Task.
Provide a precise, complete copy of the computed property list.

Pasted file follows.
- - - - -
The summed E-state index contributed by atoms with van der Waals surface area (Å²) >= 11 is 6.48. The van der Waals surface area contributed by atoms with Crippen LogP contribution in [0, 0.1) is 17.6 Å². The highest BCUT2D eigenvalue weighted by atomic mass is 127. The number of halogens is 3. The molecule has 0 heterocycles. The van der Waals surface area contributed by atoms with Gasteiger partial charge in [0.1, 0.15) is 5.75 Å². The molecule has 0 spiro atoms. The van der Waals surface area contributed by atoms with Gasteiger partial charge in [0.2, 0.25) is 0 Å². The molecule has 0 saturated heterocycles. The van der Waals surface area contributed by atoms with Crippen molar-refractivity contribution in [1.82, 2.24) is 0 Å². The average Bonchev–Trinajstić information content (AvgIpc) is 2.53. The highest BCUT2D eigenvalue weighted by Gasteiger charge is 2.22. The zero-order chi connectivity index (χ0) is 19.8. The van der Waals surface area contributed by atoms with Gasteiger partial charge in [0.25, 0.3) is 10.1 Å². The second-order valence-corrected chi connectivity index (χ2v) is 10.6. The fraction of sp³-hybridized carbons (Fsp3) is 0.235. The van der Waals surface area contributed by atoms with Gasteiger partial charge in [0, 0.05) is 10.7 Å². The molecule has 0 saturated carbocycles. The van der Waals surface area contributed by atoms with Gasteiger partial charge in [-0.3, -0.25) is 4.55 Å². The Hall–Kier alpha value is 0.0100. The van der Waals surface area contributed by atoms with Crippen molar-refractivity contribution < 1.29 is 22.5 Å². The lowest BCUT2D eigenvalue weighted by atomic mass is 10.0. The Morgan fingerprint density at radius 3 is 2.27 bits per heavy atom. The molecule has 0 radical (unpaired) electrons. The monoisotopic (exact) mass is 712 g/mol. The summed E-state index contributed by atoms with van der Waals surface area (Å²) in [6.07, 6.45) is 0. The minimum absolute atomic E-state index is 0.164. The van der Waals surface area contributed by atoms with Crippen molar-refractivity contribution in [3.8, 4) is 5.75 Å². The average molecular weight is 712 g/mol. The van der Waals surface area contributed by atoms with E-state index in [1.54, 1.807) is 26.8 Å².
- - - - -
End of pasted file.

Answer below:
The summed E-state index contributed by atoms with van der Waals surface area (Å²) >= 11 is 6.48. The van der Waals surface area contributed by atoms with Crippen LogP contribution in [0, 0.1) is 17.6 Å². The highest BCUT2D eigenvalue weighted by atomic mass is 127. The number of halogens is 3. The molecule has 0 heterocycles. The van der Waals surface area contributed by atoms with Gasteiger partial charge in [0.1, 0.15) is 5.75 Å². The molecule has 0 spiro atoms. The van der Waals surface area contributed by atoms with Gasteiger partial charge in [0.2, 0.25) is 0 Å². The molecule has 0 saturated heterocycles. The van der Waals surface area contributed by atoms with Crippen molar-refractivity contribution in [1.82, 2.24) is 0 Å². The average Bonchev–Trinajstić information content (AvgIpc) is 2.53. The highest BCUT2D eigenvalue weighted by Gasteiger charge is 2.22. The zero-order chi connectivity index (χ0) is 19.8. The van der Waals surface area contributed by atoms with Gasteiger partial charge in [0.25, 0.3) is 10.1 Å². The second-order valence-corrected chi connectivity index (χ2v) is 10.6. The fraction of sp³-hybridized carbons (Fsp3) is 0.235. The van der Waals surface area contributed by atoms with Gasteiger partial charge in [0, 0.05) is 10.7 Å². The molecule has 0 saturated carbocycles. The van der Waals surface area contributed by atoms with Gasteiger partial charge in [-0.3, -0.25) is 4.55 Å². The Hall–Kier alpha value is 0.0100. The van der Waals surface area contributed by atoms with Crippen molar-refractivity contribution < 1.29 is 22.5 Å². The lowest BCUT2D eigenvalue weighted by atomic mass is 10.0. The Morgan fingerprint density at radius 3 is 2.27 bits per heavy atom. The molecule has 0 radical (unpaired) electrons. The monoisotopic (exact) mass is 712 g/mol. The summed E-state index contributed by atoms with van der Waals surface area (Å²) in [6.07, 6.45) is 0. The minimum absolute atomic E-state index is 0.164. The van der Waals surface area contributed by atoms with Crippen molar-refractivity contribution in [3.8, 4) is 5.75 Å². The average molecular weight is 712 g/mol. The van der Waals surface area contributed by atoms with E-state index in [1.54, 1.807) is 26.8 Å².